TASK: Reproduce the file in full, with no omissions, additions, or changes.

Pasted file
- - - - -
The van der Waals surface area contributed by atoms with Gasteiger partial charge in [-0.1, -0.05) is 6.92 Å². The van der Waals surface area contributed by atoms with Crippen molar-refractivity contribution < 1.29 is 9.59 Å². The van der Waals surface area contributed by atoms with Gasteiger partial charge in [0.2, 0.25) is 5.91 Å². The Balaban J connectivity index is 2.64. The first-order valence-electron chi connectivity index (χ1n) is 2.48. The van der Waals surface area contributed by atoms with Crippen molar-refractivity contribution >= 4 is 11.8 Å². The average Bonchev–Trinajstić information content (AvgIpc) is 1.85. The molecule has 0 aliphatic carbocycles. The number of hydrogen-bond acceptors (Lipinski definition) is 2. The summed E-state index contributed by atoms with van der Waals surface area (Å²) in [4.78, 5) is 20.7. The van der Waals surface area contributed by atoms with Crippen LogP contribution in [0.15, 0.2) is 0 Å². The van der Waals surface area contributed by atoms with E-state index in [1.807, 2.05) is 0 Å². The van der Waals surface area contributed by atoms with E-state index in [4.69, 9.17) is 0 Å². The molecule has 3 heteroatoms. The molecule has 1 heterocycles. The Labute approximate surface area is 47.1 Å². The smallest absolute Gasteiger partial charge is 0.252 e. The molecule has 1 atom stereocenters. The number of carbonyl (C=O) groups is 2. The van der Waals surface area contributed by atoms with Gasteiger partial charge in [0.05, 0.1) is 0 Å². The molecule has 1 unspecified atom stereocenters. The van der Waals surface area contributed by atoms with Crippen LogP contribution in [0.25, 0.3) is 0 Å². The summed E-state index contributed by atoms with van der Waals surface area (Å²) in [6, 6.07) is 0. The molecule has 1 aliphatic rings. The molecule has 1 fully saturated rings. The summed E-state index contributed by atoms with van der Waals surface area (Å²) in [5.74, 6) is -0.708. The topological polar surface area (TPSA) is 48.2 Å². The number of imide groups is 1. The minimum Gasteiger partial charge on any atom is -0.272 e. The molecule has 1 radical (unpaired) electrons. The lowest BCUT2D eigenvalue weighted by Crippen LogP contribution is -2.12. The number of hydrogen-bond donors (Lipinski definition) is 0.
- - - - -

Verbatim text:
The van der Waals surface area contributed by atoms with Gasteiger partial charge in [-0.1, -0.05) is 6.92 Å². The van der Waals surface area contributed by atoms with Crippen molar-refractivity contribution < 1.29 is 9.59 Å². The van der Waals surface area contributed by atoms with Gasteiger partial charge in [0.2, 0.25) is 5.91 Å². The Balaban J connectivity index is 2.64. The first-order valence-electron chi connectivity index (χ1n) is 2.48. The van der Waals surface area contributed by atoms with Crippen molar-refractivity contribution >= 4 is 11.8 Å². The average Bonchev–Trinajstić information content (AvgIpc) is 1.85. The molecule has 0 aliphatic carbocycles. The number of hydrogen-bond acceptors (Lipinski definition) is 2. The summed E-state index contributed by atoms with van der Waals surface area (Å²) in [4.78, 5) is 20.7. The van der Waals surface area contributed by atoms with Crippen LogP contribution in [0.15, 0.2) is 0 Å². The van der Waals surface area contributed by atoms with E-state index in [1.807, 2.05) is 0 Å². The van der Waals surface area contributed by atoms with E-state index in [4.69, 9.17) is 0 Å². The molecule has 3 heteroatoms. The molecule has 1 heterocycles. The Labute approximate surface area is 47.1 Å². The smallest absolute Gasteiger partial charge is 0.252 e. The molecule has 1 atom stereocenters. The number of carbonyl (C=O) groups is 2. The van der Waals surface area contributed by atoms with Gasteiger partial charge in [0.05, 0.1) is 0 Å². The molecule has 1 unspecified atom stereocenters. The van der Waals surface area contributed by atoms with Crippen LogP contribution in [0.25, 0.3) is 0 Å². The summed E-state index contributed by atoms with van der Waals surface area (Å²) in [6, 6.07) is 0. The molecule has 1 aliphatic rings. The molecule has 1 fully saturated rings. The summed E-state index contributed by atoms with van der Waals surface area (Å²) in [5.74, 6) is -0.708. The topological polar surface area (TPSA) is 48.2 Å². The number of imide groups is 1. The minimum Gasteiger partial charge on any atom is -0.272 e. The molecule has 1 radical (unpaired) electrons. The lowest BCUT2D eigenvalue weighted by Crippen LogP contribution is -2.12. The number of hydrogen-bond donors (Lipinski definition) is 0.